The department continues to work on a mapping application (app) to help tourists and residents know how to get around during the traffic-congested holiday weekend. The app will include an interactive city map linked through a QR (Quick Reader) code that can be accessed on any smartphone.

The map is available on the Myrtle Beach Police Department and the City of Myrtle Beach websites.

5. Beefed up police presence all across the Strand

Like last year, public safety officials from several different state and local agencies will be out in force during the week and through the weekend. Horry County, Myrtle Beach, North Myrtle Beach, Atlantic Beach and the S.C. Highway Patrol are sending out additional officers to help with the crowds, which swell to hundreds of thousands of visitors every year. About 600 more officers from 41 state agencies – including Coastal Carolina and Clarendon County police – are expected to patrol the streets and manage traffic.

Anyone with questions should visit the Bikefest website for more information.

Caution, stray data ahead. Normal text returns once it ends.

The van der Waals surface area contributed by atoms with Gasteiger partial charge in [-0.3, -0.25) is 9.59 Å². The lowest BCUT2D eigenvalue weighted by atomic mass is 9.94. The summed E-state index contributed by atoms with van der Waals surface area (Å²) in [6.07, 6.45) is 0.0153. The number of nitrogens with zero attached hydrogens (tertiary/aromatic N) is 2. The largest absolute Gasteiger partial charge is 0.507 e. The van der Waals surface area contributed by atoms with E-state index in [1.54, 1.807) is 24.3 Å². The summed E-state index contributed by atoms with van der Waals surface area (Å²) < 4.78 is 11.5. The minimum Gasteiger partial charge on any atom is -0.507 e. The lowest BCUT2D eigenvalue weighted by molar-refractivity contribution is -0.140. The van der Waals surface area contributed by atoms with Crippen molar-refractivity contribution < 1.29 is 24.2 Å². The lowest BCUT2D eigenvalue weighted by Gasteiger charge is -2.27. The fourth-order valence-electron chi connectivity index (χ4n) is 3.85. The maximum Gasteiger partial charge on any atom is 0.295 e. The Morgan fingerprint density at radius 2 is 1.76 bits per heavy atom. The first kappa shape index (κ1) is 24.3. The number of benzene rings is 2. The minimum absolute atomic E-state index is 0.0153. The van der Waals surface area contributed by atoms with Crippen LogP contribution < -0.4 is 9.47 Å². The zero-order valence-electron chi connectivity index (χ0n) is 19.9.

Myrtle Beach police arrested or cited about 300 fewer people last year during Memorial Day weekend than 2014, according to statistics released by the department. Horry County police issued 173 more warnings last year, but cited about the same number of people. Officials hope increased police presence – along with a Bikefest commercial from the Myrtle Beach Area Chamber of Commerce urging visitors to obey laws – reduces the amount of crime over the weekend.

Visitors and locals are asked to have patience in the traffic, follow all laws and watch for motorcycles to prevent any fatalities during this year’s Atlantic Beach Bikefest. Anyone with questions should visit the Bikefest website for more information.

Coastal Alliance members, including leaders from Briarcliffe Acres, Myrtle Beach, Surfside Beach, North Myrtle Beach and Horry County, were briefed on Bikefest safety plans Wednesday morning. Horry County Emergency Management Director Randy Webste

Claire Byun: 843-626-0381, @Claire_TSN